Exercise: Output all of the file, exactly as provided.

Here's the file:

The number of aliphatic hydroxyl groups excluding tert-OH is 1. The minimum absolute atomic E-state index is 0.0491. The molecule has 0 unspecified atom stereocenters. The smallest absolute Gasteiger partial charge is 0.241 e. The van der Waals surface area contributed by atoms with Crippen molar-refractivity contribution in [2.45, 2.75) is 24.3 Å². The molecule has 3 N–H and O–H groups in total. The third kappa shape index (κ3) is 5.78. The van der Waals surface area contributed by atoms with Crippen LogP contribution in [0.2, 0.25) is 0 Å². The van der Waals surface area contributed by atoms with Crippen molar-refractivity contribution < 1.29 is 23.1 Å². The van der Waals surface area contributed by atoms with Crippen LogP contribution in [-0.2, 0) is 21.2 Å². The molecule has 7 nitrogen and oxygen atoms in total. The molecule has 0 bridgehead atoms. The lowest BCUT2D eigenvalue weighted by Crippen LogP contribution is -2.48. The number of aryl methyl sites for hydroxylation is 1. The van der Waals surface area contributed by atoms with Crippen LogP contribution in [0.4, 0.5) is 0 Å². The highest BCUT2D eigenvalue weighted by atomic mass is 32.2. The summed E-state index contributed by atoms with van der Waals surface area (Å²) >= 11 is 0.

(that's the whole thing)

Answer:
The number of aliphatic hydroxyl groups excluding tert-OH is 1. The minimum absolute atomic E-state index is 0.0491. The molecule has 0 unspecified atom stereocenters. The smallest absolute Gasteiger partial charge is 0.241 e. The van der Waals surface area contributed by atoms with Crippen molar-refractivity contribution in [2.45, 2.75) is 24.3 Å². The molecule has 3 N–H and O–H groups in total. The third kappa shape index (κ3) is 5.78. The van der Waals surface area contributed by atoms with Crippen LogP contribution in [0.2, 0.25) is 0 Å². The van der Waals surface area contributed by atoms with Crippen molar-refractivity contribution < 1.29 is 23.1 Å². The van der Waals surface area contributed by atoms with Crippen LogP contribution in [-0.2, 0) is 21.2 Å². The molecule has 7 nitrogen and oxygen atoms in total. The molecule has 0 bridgehead atoms. The lowest BCUT2D eigenvalue weighted by Crippen LogP contribution is -2.48. The number of aryl methyl sites for hydroxylation is 1. The van der Waals surface area contributed by atoms with Crippen LogP contribution in [0.4, 0.5) is 0 Å². The highest BCUT2D eigenvalue weighted by atomic mass is 32.2. The summed E-state index contributed by atoms with van der Waals surface area (Å²) >= 11 is 0.